Professor Viviana Díaz Balsera wins book award


Viviana Díaz Balsera points out the map on the cover of her book, “La Florida: Five Hundred Years of Hispanic Presence.” The surprisingly accurate sketch is thought to be the first map of Florida’s coastline created by European explorers.

“When you think about the types of instruments they were using,” she said, “they did a pretty good job.”

Balsera, a Spanish professor at the University of Miami, and University of South Florida (USF) language professor Rachel A. May co-edited “La Florida,” a collection of essays about Florida’s history. It was published in November 2014 to commemorate the 2013 quincentennial of Juan Ponce de León’s landfall in the peninsula.

The book received the gold medal for Florida nonfiction in the 2015 Florida Book Awards. The awards reception was presented by the Florida State University Library on April 9 in Tallahassee.

“The gold medal was a surprise, but at first it didn’t seem like that big of a deal,” Balsera said. “The event went way beyond my expectations. It was an amazing get-together, meeting all these writers. I was really impressed by their creativity and intelligence.”

This year, more than 200 books competed in the nine different categories of the book awards. Balsera and May joined good company: past winners of the Florida Book Awards include “Hoot” author Carl Hiaasen and “Harry Potter” series illustrator Mary GrandPré.

Balsera emphasizes that the honor of the award is shared among the dedicated contributors to the essay collection.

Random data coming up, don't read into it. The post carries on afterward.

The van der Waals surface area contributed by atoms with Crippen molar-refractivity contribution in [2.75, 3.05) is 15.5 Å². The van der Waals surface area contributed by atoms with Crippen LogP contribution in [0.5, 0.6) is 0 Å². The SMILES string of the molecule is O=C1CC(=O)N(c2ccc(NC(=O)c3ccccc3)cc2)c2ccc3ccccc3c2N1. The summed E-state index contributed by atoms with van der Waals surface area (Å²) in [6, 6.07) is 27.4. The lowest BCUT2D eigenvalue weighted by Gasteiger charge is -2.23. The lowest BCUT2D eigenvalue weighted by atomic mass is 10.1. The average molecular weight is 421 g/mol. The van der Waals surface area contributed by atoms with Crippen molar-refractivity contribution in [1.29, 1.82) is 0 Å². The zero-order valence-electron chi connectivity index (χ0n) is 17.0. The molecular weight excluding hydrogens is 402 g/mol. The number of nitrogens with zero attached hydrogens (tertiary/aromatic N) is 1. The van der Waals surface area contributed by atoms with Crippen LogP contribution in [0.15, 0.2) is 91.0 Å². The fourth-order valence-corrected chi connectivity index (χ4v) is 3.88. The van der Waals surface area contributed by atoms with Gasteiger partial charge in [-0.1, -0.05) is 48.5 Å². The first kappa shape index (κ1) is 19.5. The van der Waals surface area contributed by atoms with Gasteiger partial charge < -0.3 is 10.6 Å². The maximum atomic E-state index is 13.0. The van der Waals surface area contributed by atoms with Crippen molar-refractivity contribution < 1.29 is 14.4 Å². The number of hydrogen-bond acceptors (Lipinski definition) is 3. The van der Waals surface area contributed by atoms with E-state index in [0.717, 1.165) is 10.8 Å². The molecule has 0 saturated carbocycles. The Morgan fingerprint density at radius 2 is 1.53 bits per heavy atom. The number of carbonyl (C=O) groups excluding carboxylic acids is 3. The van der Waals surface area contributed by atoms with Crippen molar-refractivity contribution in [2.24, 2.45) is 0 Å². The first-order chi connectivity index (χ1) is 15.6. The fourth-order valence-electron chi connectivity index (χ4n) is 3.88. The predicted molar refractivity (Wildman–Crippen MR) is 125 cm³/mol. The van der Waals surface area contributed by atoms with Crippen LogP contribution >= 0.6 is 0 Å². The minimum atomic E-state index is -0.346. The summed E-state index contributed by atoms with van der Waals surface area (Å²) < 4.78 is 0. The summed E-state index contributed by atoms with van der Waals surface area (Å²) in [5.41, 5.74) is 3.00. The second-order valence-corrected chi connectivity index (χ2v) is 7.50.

“I was the director of the orchestra,” she said. “But they were the great players.”

A series of conferences on Florida history catalyzed the creation of the essay collection. In the years leading up to the quincentennial, USF and UM both received grants to host Florida scholars from around the state to discuss the historical event.

The exchanges that occurred during those conferences pushed Balsera to make her idea a reality.

“The synergy, the willingness of the stellar figures was incredible,” she said.  “Immediately after the 2012 conference, I thought, ‘This is something that has to happen.’”

Balsera and May joined forces and immediately contacted the University of Florida Press, which quickly expressed interested in the idea.

Though Balsera is an author of several works, “La Florida” is the first book she has edited. The incredibly quick turnaround between conception and publication, a period of less than two years, was caused by the interest and passion of the contributors.

“They were very interested in participating in marking this historical event,” Balsera said.

Balsera describes the book’s approach to Florida’s history as both chronological and multidisciplinary, covering topics from architecture to politics. While other works in the field tend to focus on either early Spanish Period history or the modern era,  “La Florida” provides a more holistic, continuous approach.

“I’m happy that our book was one that gave testimony to the memory of the quincentennial,” Balsera said.  “It’s something that needs to be remembered, for both the good and the bad.”